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Massena snake still apparently at large

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MASSENA - Todd Goolden had the “great snake hunt” all planned out at his Marie Street residence on the night of Aug. 3.

He left work at 5 p.m. that day, gathered some of his friends and some beers and patrolled his property in search of the slithering creatures. There was only problem: the three snakes he had seen the night before near his house, one of which he described as over five feet long, never showed.

“The great snake hunt didn’t produce,” he said. “We didn’t have any luck. I have not seen one and I’ve been out every night looking.”

It’s been over one week since village police descended upon Marie Street three different times to reports of multiple snakes in the area. One of the snakes was described as five feet long, while the other two were approximately half its size. Mr. Goolden and nearby resident Mark Mittiga said they had not seen so much as a garden snake in nearly 20 years of living in their neighborhood before they saw the creatures.

The quiet since that night has been unsettling, Mr. Goolden said.

“I’m on the defensive until someone says they caught them,” Mr. Goolden said. “I’m always looking over my shoulder .... It’s almost like they’re moving from my neighborhood.”

Police have responded to at least one more snake call over the last week. A nearly five-foot long snake was seen near dusk Wednesday close to the intersection of Ames and Beach Streets. Police again searched and found nothing.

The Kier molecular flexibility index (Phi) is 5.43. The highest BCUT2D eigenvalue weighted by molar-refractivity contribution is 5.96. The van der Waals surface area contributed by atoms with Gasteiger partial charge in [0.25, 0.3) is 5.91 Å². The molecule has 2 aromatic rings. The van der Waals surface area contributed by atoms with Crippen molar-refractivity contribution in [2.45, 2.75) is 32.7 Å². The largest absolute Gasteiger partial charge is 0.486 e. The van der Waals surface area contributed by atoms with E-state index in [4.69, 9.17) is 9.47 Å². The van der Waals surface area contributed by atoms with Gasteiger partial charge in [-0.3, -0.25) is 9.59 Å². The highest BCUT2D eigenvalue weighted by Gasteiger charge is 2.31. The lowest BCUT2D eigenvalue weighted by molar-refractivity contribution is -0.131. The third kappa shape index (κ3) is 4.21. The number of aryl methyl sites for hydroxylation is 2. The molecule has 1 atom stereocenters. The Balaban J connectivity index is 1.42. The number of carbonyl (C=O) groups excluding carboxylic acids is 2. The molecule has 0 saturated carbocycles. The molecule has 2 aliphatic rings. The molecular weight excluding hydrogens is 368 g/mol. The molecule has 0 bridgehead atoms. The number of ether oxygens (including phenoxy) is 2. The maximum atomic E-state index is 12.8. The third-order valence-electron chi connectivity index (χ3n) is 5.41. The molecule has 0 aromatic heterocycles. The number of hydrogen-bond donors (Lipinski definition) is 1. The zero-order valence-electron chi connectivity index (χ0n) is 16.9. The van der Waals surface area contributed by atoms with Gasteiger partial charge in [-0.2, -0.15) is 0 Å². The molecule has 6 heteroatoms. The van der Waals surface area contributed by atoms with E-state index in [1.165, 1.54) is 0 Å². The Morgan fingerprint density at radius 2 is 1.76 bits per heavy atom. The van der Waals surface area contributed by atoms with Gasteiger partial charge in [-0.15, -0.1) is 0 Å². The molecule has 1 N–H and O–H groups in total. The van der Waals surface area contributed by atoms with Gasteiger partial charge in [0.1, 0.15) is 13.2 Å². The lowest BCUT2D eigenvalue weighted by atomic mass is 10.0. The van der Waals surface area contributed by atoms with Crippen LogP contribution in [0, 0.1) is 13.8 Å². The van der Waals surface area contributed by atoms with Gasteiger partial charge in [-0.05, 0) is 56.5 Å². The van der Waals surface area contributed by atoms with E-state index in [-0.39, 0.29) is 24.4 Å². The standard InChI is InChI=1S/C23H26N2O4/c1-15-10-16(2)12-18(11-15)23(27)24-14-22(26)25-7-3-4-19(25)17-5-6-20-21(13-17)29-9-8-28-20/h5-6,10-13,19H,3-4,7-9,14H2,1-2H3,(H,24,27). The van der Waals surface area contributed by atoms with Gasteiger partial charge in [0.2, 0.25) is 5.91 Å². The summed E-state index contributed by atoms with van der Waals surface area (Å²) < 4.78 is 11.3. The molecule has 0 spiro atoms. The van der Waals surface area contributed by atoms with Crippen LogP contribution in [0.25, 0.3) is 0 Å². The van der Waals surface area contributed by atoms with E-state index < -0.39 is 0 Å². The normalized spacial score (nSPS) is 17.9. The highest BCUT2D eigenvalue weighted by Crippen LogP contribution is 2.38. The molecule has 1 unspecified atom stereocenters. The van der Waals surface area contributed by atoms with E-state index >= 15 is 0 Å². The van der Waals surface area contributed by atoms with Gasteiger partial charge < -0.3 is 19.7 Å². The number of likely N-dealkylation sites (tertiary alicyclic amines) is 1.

Suzanne McLean lives on Ames and owns an adjacent yard at the corner of Beach. Village police received a report Wednesday night of a snake chasing a cat out of the lilac bush on her corner property. Police then searched her property with flashlights and a long stick with a noose on it.

Ms. McLean kept her two dogs inside that night.

“It’s the not knowing ... You don’t know what to believe,” she said. “It was pretty nerve wracking. It still kind of is.”

Sergeant Patrick Serguson said the report of that snake was also approximately five feet long, like the one seen on Marie Street. If it’s the same snake, the creature would have crossed over North Main Street at some point.

Sgt. Serguson said information gathered by police indicates the five-foot snake is a boa constrictor, a type that hunts by wrapping itself around its prey. Boas are not venomous snakes.

“That’s what most people are claiming it is,” he said. “If they actually happen to see it, give us a call.”

He had also heard the two smaller snakes that were originally reported “weren’t around anymore” but wasn’t sure why.

Both village and town Clerks Patricia Dumas and Georgette Davis said they had not issued any permits for exotic animals within the village limits. State law requires anyone with a venomous snake, as well as constrictors and pythons 10 feet or longer must be registered with the municipality.

Mayor James F. Hidy said he is surprised there have not been more sightings of the large snake.

“I’m puzzled no one has seen the thing. You’d think it’d be out in the road,” he said. “We have to take it seriously before it comes to resolution.”

Mr. Hidy added he hoped none of the sightings were a hoax, and for a quick resolution to the uncertainty.

The snake sightings are prompting unease among village residents Karla J. Malark of East Orvis Street knows. Ms. Malark said her daughter lives near where the Wednesday night sighting was and is nervous about it. Ms. Malark said she hopes the snake does not swim across the Grasse River toward her residence.

“I don’t know if it will come across the bridge or not,” she said. “You don’t want to walk outside and walk into a snake.”

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